The Witcher is a series I’ve wanted to get into for a long time, and I’m doing a bit of a double on these games for a couple of reasons. The first being that I only played through a couple of hours or so of the first game because it is. Not good. I watched the rest on Youtube and it was also not good. So I don’t have enough to write an entire piece on it. The second is that I feel the first game is important into my understanding and enjoyment of the second game.
So, with that, let’s take a quick look at the first title in the series.
Released in 2008, this was CD Projekt Red’s first game based on an at the time fairly obscure series of Polish fantasy novels. The game sets up an alternate universe future where the hero, Geralt of Rivia, survives a fatal stab wound but loses his memory. Following this, his fellow Witchers are attacked by a mysterious terrorist organization, and thus he’s propelled into a story full of politics, underhanded scheming and monsters.
Which is great, because Witchers, by nature, are created specifically to kill monsters.
The game runs on a modified Neverwinter Nights engine which is impressive but also creates an odd style of gameplay. It’s half RPG and half action hack ‘n’ slash but combined in all the wrong ways, with combat being based on the rhythm of clicks and having to quickly alternate between combat styles, as well as spells and tools at your disposal. In theory this sounds pretty cool, but in practice it’s clunky to choose options, and seems as though it would befit a slower style of game, not a fast paced action title.
The other huge issue is… Eeeevvveerrryyything else. The dialogue is awkwardly written, which is fair enough given it’s translates from Polish, but it’s just as awkwardly acted. Geralt is fine, and there are a few good performances here and there, but on the majority it sounds like folks were just kind of pulled from the street and asked to read a few lines for a free lunch.
The story is okay, sure, but the misogyny is a little over the top. That is, to say, every woman is there to be used by Geralt in some way. Usually sexually, and the player is then rewarded with a card with pinup art. Everyone and their grandma seems to just kind of throw themselves at him, sometimes for no reason at all?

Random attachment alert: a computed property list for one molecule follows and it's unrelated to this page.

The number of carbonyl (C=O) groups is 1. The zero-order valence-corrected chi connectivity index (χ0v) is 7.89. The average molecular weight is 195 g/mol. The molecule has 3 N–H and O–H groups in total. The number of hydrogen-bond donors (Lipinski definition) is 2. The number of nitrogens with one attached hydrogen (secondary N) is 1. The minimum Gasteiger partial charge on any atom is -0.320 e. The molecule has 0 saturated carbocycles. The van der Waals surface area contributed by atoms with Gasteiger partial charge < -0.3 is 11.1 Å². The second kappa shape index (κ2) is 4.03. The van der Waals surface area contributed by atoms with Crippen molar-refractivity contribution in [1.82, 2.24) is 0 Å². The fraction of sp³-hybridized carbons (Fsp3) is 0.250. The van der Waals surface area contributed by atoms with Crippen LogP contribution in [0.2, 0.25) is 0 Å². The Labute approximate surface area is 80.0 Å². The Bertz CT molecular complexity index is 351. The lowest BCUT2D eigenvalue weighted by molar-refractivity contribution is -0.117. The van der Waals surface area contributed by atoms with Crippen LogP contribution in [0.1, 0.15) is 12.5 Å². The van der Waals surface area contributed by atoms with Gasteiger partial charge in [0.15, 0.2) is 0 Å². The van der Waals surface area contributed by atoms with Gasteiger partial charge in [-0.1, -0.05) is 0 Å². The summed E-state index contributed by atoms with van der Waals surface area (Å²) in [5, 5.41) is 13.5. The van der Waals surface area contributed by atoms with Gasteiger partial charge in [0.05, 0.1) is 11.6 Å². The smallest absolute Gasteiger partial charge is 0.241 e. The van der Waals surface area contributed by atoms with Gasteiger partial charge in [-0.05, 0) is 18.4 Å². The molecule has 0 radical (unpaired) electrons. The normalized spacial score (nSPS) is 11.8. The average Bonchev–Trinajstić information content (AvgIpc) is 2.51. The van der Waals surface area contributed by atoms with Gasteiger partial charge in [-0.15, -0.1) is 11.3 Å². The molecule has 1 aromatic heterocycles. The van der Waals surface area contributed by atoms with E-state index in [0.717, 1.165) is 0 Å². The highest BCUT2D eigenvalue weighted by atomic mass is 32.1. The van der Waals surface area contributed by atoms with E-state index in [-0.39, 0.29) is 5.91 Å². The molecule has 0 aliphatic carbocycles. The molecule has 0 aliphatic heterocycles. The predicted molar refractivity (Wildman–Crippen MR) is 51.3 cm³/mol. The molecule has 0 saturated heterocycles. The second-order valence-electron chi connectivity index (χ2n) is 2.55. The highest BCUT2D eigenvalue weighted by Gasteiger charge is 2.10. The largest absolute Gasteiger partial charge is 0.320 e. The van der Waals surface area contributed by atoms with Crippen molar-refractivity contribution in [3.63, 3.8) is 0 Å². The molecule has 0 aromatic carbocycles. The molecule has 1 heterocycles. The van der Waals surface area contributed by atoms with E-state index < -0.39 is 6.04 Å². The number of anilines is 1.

It’s a kind of weird thing. Like I said, I had to finish it on Youtube because I just couldn’t tolerate the play style long enough.
So, finally, I could dive into The Witcher 2 and was immediately awash with relief. It’s the start of a huge step up in pretty much every way, which shows what you can do with a bigger and better budget. The game is pretty good to look at, despite being released in 2011, and the acting has gone up a notch too. For the most part. Some of the NPC’s can still be a little weird.
The gameplay still feels a little too all over the place for me, choosing between tools, spells and swords is easier but using them still requires a lot of awkward button pressing. Maybe it feels more intuitive on a controller, I’m not sure. But combat can prove a little difficult when you’re surrounded and trying to pull out the best tools for the situation.
The game takes place shortly after the first, directly continuing the story with a kingslayer out and about… Slaying Kings, basically. Geralt has been accused and has to clear his name. It’s a good old detective mystery but with monsters and more politics. Again!
It’s another very linear game but I’m okay with that, because the environments are easy enough to navigate and the game looks good, but not great, with environments being a little dreary. But not as dull and bleak as the ones in the first game.
Also, I tried to approach an elf and she gave me a sly wink, lead me to a waterfall, and immediately set assassin’s upon me. So I think that’s a step in the right direction compared to the weird vibes of the first game.
The quests can be a little frustrating at times though, offering you very little clues, leaving you to wander around aimlessly until you find the right NPC. Which is why I’m glad the maps aren’t too big.
Still, I’m starting to see why people are so into this. Geralt is delightful, for the most part. So is most of the cast, and the world is a lot of fun, if extremely depressing and messed up in places.